The two words I think best describe Florida’s situation are frustration and disbelief. It’s frustrating to see empty seats in a stadium that is one of college football’s true hallowed cathedrals of the South. It’s frustrating that in year three of the Will Muschamp era, the offense is not developing the way it should under offensive coordinator Brent Pease. Adding insult to injury (no pun intended) is the concern that was aroused due to Driskel’s season-ending injury. The gravity of this loss was already so devastating, that by the time news of Dominique Easley’s season-ending injury began circulating around Gainesville, a sense of numbness, dread and disbelief seemed to permanently set in.
Injuries are detrimental to any team’s success, but almost anybody covering this team, including fans, pointed specifically to Driskel as the man which Florida could not afford to lose if it had any realistic hopes of returning to the SEC Championship Game.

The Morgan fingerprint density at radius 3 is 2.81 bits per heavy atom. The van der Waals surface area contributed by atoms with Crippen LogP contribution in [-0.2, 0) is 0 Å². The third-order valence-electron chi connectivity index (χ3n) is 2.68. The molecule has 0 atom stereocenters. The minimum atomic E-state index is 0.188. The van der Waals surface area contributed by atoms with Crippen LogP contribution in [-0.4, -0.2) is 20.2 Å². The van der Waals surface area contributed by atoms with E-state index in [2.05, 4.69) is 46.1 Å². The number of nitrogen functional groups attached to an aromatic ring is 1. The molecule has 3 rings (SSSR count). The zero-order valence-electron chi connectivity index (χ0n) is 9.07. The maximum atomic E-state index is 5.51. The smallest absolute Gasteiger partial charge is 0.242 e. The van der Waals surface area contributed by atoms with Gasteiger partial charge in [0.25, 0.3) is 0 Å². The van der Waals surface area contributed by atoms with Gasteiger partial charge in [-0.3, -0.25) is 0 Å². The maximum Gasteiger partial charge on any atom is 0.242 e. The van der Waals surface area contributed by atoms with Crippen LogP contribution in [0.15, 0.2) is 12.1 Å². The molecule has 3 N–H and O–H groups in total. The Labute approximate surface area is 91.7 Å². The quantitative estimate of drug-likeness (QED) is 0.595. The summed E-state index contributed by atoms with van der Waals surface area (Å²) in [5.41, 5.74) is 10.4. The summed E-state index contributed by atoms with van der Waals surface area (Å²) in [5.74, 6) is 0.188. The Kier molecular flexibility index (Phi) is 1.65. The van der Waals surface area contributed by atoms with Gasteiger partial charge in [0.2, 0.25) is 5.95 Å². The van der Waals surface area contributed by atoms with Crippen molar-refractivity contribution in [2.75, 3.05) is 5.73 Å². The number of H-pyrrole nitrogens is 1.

While that theory may still hold true, not even the most die-hard Gator fan could have predicted what happened after the untimely loss of Driskel; For that was only half of the story in Florida’s 31-17 victory over Tennessee in front of 90,074 inside Ben Hill Griffin Stadium.
The other half of the story began as redshirt Junior quarterback Tyler Murphy trotted onto Florida Field with an aura of surprising and inspiring calm, despite his lack of experience and the fact that his team found itself trailing by a touchdown. Murphy, who had never even attempted a single pass in his career, responded with a performance that left Gator fans with at least a sense of guarded hopefulness heading into its first SEC road game against Kentucky this Saturday. Murphy accounted for 218 total yards, with 84 of those yards on the ground. Florida was 10 for 18 on 3rd down, the majority of those conversions by way of Murphy’s scrambling ability.